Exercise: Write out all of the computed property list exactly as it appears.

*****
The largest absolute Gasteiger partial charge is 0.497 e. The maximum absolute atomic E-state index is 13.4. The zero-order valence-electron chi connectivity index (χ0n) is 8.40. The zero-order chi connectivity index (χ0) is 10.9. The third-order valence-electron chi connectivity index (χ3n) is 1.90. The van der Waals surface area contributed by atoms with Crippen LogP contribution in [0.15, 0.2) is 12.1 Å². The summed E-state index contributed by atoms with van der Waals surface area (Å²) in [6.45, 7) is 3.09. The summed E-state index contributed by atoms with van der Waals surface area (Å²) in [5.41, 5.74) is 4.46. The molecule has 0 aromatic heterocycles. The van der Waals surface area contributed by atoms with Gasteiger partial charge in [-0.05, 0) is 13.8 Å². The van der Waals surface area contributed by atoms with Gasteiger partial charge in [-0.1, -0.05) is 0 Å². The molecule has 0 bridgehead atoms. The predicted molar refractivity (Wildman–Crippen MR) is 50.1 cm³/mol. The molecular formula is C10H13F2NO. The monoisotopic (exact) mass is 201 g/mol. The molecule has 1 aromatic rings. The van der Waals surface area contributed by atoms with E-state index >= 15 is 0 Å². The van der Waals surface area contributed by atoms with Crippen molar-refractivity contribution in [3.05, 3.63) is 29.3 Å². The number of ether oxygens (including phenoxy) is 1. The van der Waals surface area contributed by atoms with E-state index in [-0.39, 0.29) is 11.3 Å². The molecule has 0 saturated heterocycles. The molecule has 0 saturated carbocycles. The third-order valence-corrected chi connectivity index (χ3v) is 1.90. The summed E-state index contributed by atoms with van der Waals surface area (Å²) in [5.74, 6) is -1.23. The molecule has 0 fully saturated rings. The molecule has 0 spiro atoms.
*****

The largest absolute Gasteiger partial charge is 0.497 e. The maximum absolute atomic E-state index is 13.4. The zero-order valence-electron chi connectivity index (χ0n) is 8.40. The zero-order chi connectivity index (χ0) is 10.9. The third-order valence-electron chi connectivity index (χ3n) is 1.90. The van der Waals surface area contributed by atoms with Crippen LogP contribution in [0.15, 0.2) is 12.1 Å². The summed E-state index contributed by atoms with van der Waals surface area (Å²) in [6.45, 7) is 3.09. The summed E-state index contributed by atoms with van der Waals surface area (Å²) in [5.41, 5.74) is 4.46. The molecule has 0 aromatic heterocycles. The van der Waals surface area contributed by atoms with Gasteiger partial charge in [-0.05, 0) is 13.8 Å². The van der Waals surface area contributed by atoms with Gasteiger partial charge in [-0.1, -0.05) is 0 Å². The molecule has 0 bridgehead atoms. The predicted molar refractivity (Wildman–Crippen MR) is 50.1 cm³/mol. The molecular formula is C10H13F2NO. The monoisotopic (exact) mass is 201 g/mol. The molecule has 1 aromatic rings. The van der Waals surface area contributed by atoms with E-state index >= 15 is 0 Å². The van der Waals surface area contributed by atoms with Crippen molar-refractivity contribution in [3.05, 3.63) is 29.3 Å². The number of ether oxygens (including phenoxy) is 1. The van der Waals surface area contributed by atoms with E-state index in [-0.39, 0.29) is 11.3 Å². The molecule has 0 saturated heterocycles. The molecule has 0 saturated carbocycles. The third-order valence-corrected chi connectivity index (χ3v) is 1.90. The summed E-state index contributed by atoms with van der Waals surface area (Å²) in [5.74, 6) is -1.23. The molecule has 0 fully saturated rings. The molecule has 0 spiro atoms.